Explained | How will the U.K.’s Children’s Code impact digital space norms?

What are the threats to children online? Will children in India benefit from the Code?

Updated - December 04, 2021 10:31 pm IST

Published - September 12, 2021 04:15 am IST

Bounds set: The regulations will make using the digital space safer for children, especially while accessing online services.

Bounds set: The regulations will make using the digital space safer for children, especially while accessing online services.

The story so far: Last week the U.K. government brought into effect the Age Appropriate Design Code or the Children’s Code , as an amendment to the Data Protection Act, 2018 , operationalising a set of regulations that will make using the digital space safer for children. While the Code is officially in place only in the U.K., tech majors such as TikTok, Instagram and YouTube have tightened safety rules for children, and campaigners hope this will become the norm globally.

What is the Children’s Code?

The Children’s Code is a data protection code of practice for online services likely to be accessed by children. As 5Rights Foundation , which spearheaded the movement, said, “It has the potential to completely transform the way that companies collect, share and use children’s data, requiring them to offer children a high level of privacy protection by default.” It sets out 15 standards for online services, including in apps, games, toy and devices and even news services. Unless the service provider is able to prove that children do not access the service at all, it is required to consider making changes as per the Code.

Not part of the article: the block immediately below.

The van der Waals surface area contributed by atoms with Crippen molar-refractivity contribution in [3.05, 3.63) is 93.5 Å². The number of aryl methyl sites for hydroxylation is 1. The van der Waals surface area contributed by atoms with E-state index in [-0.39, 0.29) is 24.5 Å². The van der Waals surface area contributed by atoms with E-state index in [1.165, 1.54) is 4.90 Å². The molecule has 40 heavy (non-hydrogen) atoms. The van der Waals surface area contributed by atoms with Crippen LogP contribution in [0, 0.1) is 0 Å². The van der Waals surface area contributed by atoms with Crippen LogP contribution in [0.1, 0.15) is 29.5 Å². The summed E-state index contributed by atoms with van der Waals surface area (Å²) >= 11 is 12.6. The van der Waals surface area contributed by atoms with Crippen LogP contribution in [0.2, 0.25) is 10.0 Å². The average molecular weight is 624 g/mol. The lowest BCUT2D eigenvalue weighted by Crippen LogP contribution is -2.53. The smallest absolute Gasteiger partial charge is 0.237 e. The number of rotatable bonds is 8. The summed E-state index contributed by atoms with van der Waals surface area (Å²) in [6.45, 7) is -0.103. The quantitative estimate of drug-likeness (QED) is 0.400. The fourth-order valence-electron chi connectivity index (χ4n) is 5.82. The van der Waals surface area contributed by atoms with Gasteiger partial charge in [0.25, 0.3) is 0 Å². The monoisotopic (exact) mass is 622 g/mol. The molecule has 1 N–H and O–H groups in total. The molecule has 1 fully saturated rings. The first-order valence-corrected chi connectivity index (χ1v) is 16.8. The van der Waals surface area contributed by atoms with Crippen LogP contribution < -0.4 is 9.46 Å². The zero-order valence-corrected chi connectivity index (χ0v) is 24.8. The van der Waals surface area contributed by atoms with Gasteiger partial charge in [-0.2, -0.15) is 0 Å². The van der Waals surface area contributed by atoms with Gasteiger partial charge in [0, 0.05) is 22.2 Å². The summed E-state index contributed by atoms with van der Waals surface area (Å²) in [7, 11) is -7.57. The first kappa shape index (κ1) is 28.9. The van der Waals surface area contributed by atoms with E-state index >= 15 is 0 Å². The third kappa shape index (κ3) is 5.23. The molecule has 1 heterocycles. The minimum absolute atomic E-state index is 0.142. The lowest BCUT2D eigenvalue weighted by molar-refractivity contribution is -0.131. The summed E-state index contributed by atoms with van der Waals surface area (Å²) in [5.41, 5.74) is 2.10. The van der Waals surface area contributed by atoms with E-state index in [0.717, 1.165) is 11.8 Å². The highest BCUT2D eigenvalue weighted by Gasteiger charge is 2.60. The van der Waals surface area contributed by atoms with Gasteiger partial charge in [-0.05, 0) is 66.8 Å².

What are the threats to children online?

Research conducted by 5Rights and Revealing Reality pointed out that within 24 hours of a social media profile being created, children were being targeted with graphic content. It established the pathways between the design of digital services and the risks children face online. According to 5Rights, “It shows that services such as Facebook, Instagram and TikTok are allowing children, some as young as 13 years old, to be directly targeted within 24 hours of creating an account with a stream of harmful content. Despite knowing the children’s age, the companies are enabling unsolicited contact from adult strangers and are recommending damaging content, including material related to eating disorders, extreme diets, self-harm and suicide as well as sexualised imagery and distorted body images.” Further, they concluded that even if the services were not conceived with the intent of putting children at risk, they are by no means ‘bugs’ or mistakes in the code that allow such errors to creep up on children, unbeknownst to the service providers. “These are not ‘bugs’ but features. Revealing Reality interviewed engineers and designers who explained they design to maximise engagement, activity and followers — the three drivers of revenue, not to keep children safe.”